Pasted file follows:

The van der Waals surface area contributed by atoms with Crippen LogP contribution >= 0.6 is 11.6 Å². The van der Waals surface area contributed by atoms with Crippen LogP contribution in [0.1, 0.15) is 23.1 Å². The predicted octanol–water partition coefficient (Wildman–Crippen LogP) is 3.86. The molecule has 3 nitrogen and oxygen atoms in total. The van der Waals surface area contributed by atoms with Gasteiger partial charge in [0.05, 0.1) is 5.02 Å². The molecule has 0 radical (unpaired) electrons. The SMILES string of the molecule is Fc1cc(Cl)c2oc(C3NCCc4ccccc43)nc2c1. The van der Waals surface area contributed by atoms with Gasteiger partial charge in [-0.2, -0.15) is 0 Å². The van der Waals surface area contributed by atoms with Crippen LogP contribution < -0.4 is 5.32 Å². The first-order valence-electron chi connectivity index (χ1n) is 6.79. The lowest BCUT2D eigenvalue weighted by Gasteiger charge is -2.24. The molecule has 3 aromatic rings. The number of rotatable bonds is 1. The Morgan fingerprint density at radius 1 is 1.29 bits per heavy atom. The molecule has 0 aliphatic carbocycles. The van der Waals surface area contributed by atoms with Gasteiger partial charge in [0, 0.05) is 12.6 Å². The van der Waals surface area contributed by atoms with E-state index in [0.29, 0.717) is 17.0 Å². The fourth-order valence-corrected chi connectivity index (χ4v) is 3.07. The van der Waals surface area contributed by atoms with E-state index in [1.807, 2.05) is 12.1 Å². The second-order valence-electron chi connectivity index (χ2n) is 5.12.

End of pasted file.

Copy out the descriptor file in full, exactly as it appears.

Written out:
The van der Waals surface area contributed by atoms with Crippen LogP contribution >= 0.6 is 11.6 Å². The van der Waals surface area contributed by atoms with Crippen LogP contribution in [0.1, 0.15) is 23.1 Å². The predicted octanol–water partition coefficient (Wildman–Crippen LogP) is 3.86. The molecule has 3 nitrogen and oxygen atoms in total. The van der Waals surface area contributed by atoms with Gasteiger partial charge in [0.05, 0.1) is 5.02 Å². The molecule has 0 radical (unpaired) electrons. The SMILES string of the molecule is Fc1cc(Cl)c2oc(C3NCCc4ccccc43)nc2c1. The van der Waals surface area contributed by atoms with Gasteiger partial charge in [-0.2, -0.15) is 0 Å². The van der Waals surface area contributed by atoms with Crippen LogP contribution < -0.4 is 5.32 Å². The first-order valence-electron chi connectivity index (χ1n) is 6.79. The lowest BCUT2D eigenvalue weighted by Gasteiger charge is -2.24. The molecule has 3 aromatic rings. The number of rotatable bonds is 1. The Morgan fingerprint density at radius 1 is 1.29 bits per heavy atom. The molecule has 0 aliphatic carbocycles. The van der Waals surface area contributed by atoms with Gasteiger partial charge in [0, 0.05) is 12.6 Å². The van der Waals surface area contributed by atoms with E-state index in [0.29, 0.717) is 17.0 Å². The fourth-order valence-corrected chi connectivity index (χ4v) is 3.07. The van der Waals surface area contributed by atoms with E-state index in [1.807, 2.05) is 12.1 Å². The second-order valence-electron chi connectivity index (χ2n) is 5.12.